# Causal Inference¶

```
[1]:
```

```
import numpy as np
import pandas as pd
from fklearn.training.regression import xgb_regression_learner
from fklearn.training.classification import xgb_classification_learner, logistic_classification_learner
from fklearn.training.causal_inference import IPTW_learner
from fklearn.validation.evaluators import r2_evaluator, roc_auc_evaluator
from fklearn.data.datasets import make_confounded_data
from sklearn.model_selection import train_test_split
import matplotlib.pyplot as plt
import seaborn as sns
N=50000
features = ["sex", "age", "severity"]
treatment = ["medication"]
```

```
/opt/anaconda/lib/python2.7/site-packages/sklearn/cross_validation.py:41: DeprecationWarning: This module was deprecated in version 0.18 in favor of the model_selection module into which all the refactored classes and functions are moved. Also note that the interface of the new CV iterators are different from that of this module. This module will be removed in 0.20.
"This module will be removed in 0.20.", DeprecationWarning)
```

## Synthetic Data Model¶

To better understand counterfactual inference, we will use a synthetic data, for which the generating process is known. More precisely, the data which is generated from the following model

\(Sex \sim \mathcal{B}(0.5)\)

\(Age \sim \operatorname{Gamma}(8, 4)\)

\(Severity \sim \mathbb{1}_{\{age < 30\}} \operatorname{Beta}(1,3) + \mathbb{1}_{\{age \geq 30\}} \operatorname{Beta}(3,1.5)\)

\(Treat \sim \mathcal{B}(-0.8 + 0.33*sex + 1.5*severity)\)

\(Recovery = \operatorname{Poisson}(2+0.5 * sex+0.03 * age+ 1*severity-1 * medication)\)

We can see that the linear factor that multiply the medication is \(-1\). Since this relation is inside a Poisson model, we can say that the expected causal effect of medication on recovery time is \(exp(-1)\approx 0.36\). We can also see that there are lots of confounding in the above model. For instance, Severity directly influences both the probability of treatment and the recovery time directly. The same if true for sex, with the additional complication that sext also influences on the severity of the daisies. Finally, age directly influences the recovery time and affect treatment only indirectly through influence in severity. Moreover, there are some non trivial data, like the severity, which is a mixture of two Beta distribution.

The function bellow generates such data. It returns a Data Frame for which the treatment is randomly assigned, one DataFrame that simulates a observational dataset with the a above treatment probability. It also returns a third DataFrame, just like the simulated observational one, but with the treatment inverted. This will be the counterfactual dataframe.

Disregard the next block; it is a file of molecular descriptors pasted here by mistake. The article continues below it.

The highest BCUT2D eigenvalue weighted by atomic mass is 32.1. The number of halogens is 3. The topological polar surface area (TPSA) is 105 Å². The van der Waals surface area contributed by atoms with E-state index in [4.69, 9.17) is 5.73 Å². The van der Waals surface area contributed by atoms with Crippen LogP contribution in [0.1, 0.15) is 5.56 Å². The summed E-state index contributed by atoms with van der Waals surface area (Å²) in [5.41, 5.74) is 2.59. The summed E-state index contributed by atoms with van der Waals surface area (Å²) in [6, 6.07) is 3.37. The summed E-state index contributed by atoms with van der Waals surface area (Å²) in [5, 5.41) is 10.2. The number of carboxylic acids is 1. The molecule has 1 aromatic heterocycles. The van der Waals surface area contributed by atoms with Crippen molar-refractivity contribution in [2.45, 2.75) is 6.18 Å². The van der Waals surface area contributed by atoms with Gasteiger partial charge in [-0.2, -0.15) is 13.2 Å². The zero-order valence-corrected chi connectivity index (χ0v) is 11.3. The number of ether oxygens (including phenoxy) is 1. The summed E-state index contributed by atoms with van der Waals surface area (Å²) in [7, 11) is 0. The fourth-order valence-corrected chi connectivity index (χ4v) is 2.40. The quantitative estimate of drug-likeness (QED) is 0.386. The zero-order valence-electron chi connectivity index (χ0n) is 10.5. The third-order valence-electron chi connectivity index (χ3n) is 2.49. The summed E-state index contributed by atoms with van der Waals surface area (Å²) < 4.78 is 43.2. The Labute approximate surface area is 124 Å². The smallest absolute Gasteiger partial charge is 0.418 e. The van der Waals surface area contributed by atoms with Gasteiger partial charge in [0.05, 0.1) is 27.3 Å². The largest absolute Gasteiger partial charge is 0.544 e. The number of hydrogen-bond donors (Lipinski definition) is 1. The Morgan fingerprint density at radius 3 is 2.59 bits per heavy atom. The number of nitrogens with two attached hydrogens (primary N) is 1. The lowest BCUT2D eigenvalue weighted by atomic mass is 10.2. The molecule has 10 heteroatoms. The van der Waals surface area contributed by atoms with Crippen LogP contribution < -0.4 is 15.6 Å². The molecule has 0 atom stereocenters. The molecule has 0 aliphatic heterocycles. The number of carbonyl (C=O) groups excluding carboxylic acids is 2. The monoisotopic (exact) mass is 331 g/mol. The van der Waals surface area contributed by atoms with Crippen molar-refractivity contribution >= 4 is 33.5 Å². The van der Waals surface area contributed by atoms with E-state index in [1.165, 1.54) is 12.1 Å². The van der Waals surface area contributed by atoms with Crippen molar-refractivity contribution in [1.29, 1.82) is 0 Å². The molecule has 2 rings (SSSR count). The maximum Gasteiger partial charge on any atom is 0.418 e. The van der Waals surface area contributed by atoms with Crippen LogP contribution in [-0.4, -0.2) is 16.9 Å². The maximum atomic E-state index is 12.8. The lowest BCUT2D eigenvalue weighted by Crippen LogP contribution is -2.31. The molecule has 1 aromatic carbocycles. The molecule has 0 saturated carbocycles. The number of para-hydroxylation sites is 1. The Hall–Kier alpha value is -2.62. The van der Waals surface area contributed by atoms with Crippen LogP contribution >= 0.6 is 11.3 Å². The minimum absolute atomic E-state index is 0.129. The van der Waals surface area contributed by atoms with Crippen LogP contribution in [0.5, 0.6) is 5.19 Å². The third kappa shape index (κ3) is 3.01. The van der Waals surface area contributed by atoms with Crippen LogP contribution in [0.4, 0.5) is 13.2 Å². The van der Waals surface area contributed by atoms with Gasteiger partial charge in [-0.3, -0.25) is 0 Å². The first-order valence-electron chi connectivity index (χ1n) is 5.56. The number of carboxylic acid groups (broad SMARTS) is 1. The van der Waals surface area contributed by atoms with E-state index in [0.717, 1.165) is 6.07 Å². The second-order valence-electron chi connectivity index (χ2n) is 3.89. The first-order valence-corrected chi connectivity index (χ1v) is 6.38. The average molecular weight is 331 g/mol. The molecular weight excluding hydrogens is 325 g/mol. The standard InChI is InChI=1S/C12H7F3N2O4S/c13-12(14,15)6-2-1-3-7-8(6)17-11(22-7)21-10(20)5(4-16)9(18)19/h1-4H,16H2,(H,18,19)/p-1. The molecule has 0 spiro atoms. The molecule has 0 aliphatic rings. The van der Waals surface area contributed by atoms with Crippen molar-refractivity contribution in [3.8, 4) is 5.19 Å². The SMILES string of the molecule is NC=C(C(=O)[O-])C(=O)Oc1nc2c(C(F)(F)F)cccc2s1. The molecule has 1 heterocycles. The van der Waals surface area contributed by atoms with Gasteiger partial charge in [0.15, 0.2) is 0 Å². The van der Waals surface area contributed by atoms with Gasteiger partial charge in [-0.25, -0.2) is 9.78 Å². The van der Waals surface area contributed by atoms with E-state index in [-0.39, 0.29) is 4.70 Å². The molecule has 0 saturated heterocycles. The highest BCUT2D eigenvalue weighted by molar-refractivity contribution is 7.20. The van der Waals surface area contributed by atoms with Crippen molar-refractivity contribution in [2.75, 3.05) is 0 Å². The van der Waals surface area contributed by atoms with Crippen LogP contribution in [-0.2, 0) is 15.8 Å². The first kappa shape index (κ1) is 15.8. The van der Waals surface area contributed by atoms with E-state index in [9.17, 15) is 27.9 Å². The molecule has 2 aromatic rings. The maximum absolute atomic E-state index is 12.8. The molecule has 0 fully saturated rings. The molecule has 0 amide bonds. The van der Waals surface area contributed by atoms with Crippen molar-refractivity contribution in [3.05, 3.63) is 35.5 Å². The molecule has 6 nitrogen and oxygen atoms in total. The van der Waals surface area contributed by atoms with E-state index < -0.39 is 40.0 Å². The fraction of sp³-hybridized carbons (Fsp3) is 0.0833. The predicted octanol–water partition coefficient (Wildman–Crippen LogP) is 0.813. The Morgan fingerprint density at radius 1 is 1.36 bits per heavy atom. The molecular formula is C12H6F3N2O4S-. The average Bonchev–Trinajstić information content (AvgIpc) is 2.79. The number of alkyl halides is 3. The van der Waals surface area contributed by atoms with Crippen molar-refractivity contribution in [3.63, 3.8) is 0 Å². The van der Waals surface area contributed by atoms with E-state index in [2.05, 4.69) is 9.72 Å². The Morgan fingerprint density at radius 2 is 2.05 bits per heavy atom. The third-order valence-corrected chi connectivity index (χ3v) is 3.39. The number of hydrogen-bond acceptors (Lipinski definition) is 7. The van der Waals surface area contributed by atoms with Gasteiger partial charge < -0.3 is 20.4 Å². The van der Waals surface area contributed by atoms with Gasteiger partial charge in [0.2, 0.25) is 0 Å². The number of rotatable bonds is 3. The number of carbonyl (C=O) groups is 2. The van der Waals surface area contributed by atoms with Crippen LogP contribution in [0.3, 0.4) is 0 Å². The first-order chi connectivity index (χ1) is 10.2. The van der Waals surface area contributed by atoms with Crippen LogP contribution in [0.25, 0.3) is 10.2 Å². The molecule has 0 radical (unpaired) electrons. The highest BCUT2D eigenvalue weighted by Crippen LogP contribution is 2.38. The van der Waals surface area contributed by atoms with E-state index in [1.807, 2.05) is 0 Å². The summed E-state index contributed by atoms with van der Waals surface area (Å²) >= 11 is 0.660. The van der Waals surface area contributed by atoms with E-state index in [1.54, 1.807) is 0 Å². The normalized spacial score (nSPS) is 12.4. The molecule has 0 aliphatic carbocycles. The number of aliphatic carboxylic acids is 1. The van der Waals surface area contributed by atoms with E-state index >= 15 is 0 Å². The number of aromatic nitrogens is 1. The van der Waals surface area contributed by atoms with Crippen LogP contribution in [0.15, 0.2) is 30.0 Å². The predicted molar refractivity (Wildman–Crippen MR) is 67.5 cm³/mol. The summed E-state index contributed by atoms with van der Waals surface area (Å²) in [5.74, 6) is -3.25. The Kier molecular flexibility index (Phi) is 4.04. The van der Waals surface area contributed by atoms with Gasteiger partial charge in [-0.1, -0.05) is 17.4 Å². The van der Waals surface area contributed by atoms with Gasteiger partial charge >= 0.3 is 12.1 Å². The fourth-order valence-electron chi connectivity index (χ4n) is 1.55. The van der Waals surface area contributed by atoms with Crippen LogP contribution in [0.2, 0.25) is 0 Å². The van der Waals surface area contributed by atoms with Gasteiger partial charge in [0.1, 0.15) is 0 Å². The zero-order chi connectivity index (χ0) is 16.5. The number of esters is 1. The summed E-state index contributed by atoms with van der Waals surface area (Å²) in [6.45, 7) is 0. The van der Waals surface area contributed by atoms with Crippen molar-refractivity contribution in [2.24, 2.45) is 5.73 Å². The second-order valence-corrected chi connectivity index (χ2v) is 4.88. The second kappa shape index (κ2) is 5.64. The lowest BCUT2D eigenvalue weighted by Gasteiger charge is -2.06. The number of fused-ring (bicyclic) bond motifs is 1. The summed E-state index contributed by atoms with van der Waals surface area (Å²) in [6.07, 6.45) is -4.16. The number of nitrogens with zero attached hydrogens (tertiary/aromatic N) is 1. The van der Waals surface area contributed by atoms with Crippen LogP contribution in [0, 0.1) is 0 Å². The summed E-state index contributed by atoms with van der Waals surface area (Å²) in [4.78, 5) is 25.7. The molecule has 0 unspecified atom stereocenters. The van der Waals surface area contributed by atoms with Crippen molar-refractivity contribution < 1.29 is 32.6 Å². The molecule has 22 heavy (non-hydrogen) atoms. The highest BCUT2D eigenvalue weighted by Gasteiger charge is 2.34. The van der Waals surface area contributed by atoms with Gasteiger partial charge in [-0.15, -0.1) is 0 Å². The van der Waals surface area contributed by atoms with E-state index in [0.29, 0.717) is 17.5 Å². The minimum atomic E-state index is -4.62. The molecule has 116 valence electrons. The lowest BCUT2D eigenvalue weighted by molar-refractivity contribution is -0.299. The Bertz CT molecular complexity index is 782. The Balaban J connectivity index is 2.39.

```
[2]:
```

```
df_rnd, df_obs, df_cf = make_confounded_data(N)
```

```
/opt/anaconda/lib/python2.7/site-packages/pandas/core/computation/check.py:17: UserWarning: The installed version of numexpr 2.4.3 is not supported in pandas and will be not be used
The minimum supported version is 2.4.6
ver=ver, min_ver=_MIN_NUMEXPR_VERSION), UserWarning)
```

Lets now see the correlations present in this dataframe. As you can see, all variables are correlated with both recovery and treatment assignment, which is the typical confounding scenario.

```
[3]:
```

```
df_obs.corr()
```

```
[3]:
```

sex | age | severity | medication | recovery | |
---|---|---|---|---|---|

sex | 1.000000 | -0.005599 | -0.003693 | 0.208767 | 0.264228 |

age | -0.005599 | 1.000000 | 0.566635 | 0.463141 | 0.601405 |

severity | -0.003693 | 0.566635 | 1.000000 | 0.792594 | 0.177204 |

medication | 0.208767 | 0.463141 | 0.792594 | 1.000000 | -0.097037 |

recovery | 0.264228 | 0.601405 | 0.177204 | -0.097037 | 1.000000 |

## Naive Model¶

Lets first try to fit a model directly to the responde variable (recovery) without much attention to confounding.

```
[4]:
```

```
regr_learner = xgb_regression_learner(features=features + treatment, target="recovery")
```

First, we fit it to the the data where the treatment is randomly assigned.

```
[5]:
```

```
sem_fn, df_rnd, _ = regr_learner(df_rnd)
```

To get the average causal effect, we create two dataframes, one for which everyone receives the treatment and one for which no one receives it. We then run the model for both datasets and divide their predictions

```
[6]:
```

```
X_neg = df_rnd.copy()
X_pos = df_rnd.copy()
X_neg["medication"] = 0
X_pos["medication"] = 1
preds_rnd = sem_fn(X_pos)["prediction"] / sem_fn(X_neg)["prediction"]
preds_rnd.mean()
```

```
[6]:
```

```
0.369575560092926
```

As we can see it is trivial to identify the causal effect if the treatment is randomly assigned. Bellow, we plot the predicted treatment effect distribution with the true average treatment effect and the predicted one

```
[7]:
```

```
ax = sns.distplot(preds_rnd)
ax.set_xlabel('treatment effect')
ax.set_ylabel('density')
plt.axvline(np.mean(preds_rnd), label='mean', lw=5)
plt.axvline(np.exp(-1), color='r', label='truth')
plt.legend();
```

Now for the hard part. Lets try to use the same naive model for the data where there is confounding.

```
[8]:
```

```
sem_fn, df_obs, _ = regr_learner(df_obs)
```

```
[9]:
```

```
X_neg = df_obs.copy()
X_pos = df_obs.copy()
X_neg["medication"] = 0
X_pos["medication"] = 1
preds_rnd = sem_fn(X_pos)["prediction"] / sem_fn(X_neg)["prediction"]
preds_rnd.mean()
```

```
[9]:
```

```
0.42235738039016724
```

We can see now that the treatment effect is now underestimated (\(log(0.41) = -0.89\)), so we predict that the treatment has less impact than it actually does. But why is that? Well just to give one reason, if we recall the data generating process, we will notice that severity is causes a longer recovery period and a greater probability of treatment. Thus, some of the negative effect of severity goes to the correlation of treatment with recovery time, which appears to be smaller than the actual causal effect.

```
[10]:
```

```
ax = sns.distplot(preds_rnd)
ax.set_xlabel('treatment effect')
ax.set_ylabel('density')
plt.axvline(np.mean(preds_rnd), label='mean', lw=5)